Parks Canada

Parks Canada

December 20, 2008 13:00 ET

Canada's Government Moving Forward on Trans Canada Highway Twinning in Banff

BANFF, ALBERTA--(Marketwire - Dec. 20, 2008) - The Honourable Jim Prentice, Canada's Environment Minister, Minister responsible for Parks Canada and Minister responsible for Southern Alberta, along with Blake Richards, Member of Parliament for Wild Rose, today announced advances being made on Trans-Canada Highway (TCH) twinning in Banff National Park.

"The Trans-Canada Twinning Project in Banff National Park is critical to human and wildlife safety and for the efficient flow of travel and trade on Canada's national highway," said Minister Prentice. "With the work being done this winter, we are poised to build on the progress already made and ensure construction continues without delay next spring."

Nine kilometres of twinning work currently underway in Banff National Park, is scheduled for completion in spring 2009. The next phase, beginning immediately, will see the twinning of an additional 14 kilometres of highway west of Castle Junction, provide a minimum of eight additional wildlife crossing structures and will complete the twinning on this heavily used roadway up to Lake Louise. As well, clearing and gravel crushing work and structure design work to support the next phase of twinning is occurring this winter. Work is expected to be completed by 2013.

This project was made possible through a $100 million investment announced by Prime Minister Stephen Harper in August 2008. The investment is part of the Government's unprecedented $33 billion Building Canada infrastructure plan.

"This is the largest investment ever made to Trans-Canada Highway twinning in Banff National Park," said Mr. Richards. "This project is yet another example of how our government is working to deliver infrastructure projects that will stimulate our economy, create jobs and ensure the safety of Canadians traveling on our roadways."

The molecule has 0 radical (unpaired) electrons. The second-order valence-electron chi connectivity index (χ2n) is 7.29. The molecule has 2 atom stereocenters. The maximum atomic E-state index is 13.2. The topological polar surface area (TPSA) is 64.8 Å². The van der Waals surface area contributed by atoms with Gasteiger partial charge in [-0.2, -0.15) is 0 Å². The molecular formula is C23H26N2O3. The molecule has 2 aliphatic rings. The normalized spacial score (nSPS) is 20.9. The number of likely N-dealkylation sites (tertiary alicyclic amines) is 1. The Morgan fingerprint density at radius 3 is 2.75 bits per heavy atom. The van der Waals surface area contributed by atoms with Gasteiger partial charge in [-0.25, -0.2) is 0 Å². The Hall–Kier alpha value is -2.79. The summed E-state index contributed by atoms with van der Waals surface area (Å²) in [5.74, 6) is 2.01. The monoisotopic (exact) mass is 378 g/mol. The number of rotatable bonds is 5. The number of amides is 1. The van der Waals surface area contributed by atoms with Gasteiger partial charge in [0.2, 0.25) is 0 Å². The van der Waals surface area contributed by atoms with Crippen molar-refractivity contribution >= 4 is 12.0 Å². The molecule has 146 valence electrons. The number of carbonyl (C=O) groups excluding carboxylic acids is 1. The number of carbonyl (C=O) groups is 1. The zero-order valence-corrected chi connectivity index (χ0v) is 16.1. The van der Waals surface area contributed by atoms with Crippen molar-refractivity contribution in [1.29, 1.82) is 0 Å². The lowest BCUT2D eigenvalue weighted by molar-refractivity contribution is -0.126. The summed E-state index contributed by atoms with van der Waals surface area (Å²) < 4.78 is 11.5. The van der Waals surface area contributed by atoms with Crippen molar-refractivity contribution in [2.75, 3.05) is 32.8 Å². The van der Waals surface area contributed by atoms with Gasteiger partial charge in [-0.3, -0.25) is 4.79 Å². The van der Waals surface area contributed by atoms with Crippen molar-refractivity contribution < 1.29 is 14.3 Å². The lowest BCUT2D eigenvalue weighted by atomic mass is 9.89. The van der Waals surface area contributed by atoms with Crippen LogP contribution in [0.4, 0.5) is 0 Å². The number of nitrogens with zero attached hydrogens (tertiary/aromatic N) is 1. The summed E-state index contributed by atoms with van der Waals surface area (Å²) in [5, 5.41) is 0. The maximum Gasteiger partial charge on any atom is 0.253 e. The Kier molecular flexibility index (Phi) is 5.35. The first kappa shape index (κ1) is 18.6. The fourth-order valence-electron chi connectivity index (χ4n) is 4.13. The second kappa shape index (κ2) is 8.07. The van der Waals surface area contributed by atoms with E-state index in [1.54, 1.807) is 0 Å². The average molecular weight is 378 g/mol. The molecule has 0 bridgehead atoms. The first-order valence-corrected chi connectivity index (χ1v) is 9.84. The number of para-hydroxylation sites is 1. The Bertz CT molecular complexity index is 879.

Minister Prentice also recognized the project's Stakeholder Advisory Committee for their efforts in working towards a common goal and confirmed a commitment to the objectives of the project: improving motorist safety, reducing highway wildlife mortality and habitat fragmentation, and improving the flow of goods and services.

"The Trans-Canada Highway twinning project in Banff would not have been possible without the support of the TCH Stakeholder Advisory Committee and the Siksika First Nation," said Minister Prentice. "These groups represent a cross-section of interested parties that came together to express a strong consensus for the project objectives."

Banff National Park is part of a system of national parks, national marine conservation areas and national historic sites that is recognized as one of the finest and most extensive systems of protected areas in the world. Parks Canada works to ensure Canada's cultural and natural heritage are presented and protected for the enjoyment, education and appreciation of all Canadians, today and in the future.

(Also available on the Internet at www.pc.gc.ca under Media Room.)

Contact Information

  • Office of the Minister of the Environment
    Frederic Baril
    Press Secretary
    613-868-1128
    or
    Parks Canada - Media Relations and Executive Services
    Lake Louise, Yoho, Kootenay
    Tania Peters
    Communications Officer
    403-522-1277
    www.pc.gc.ca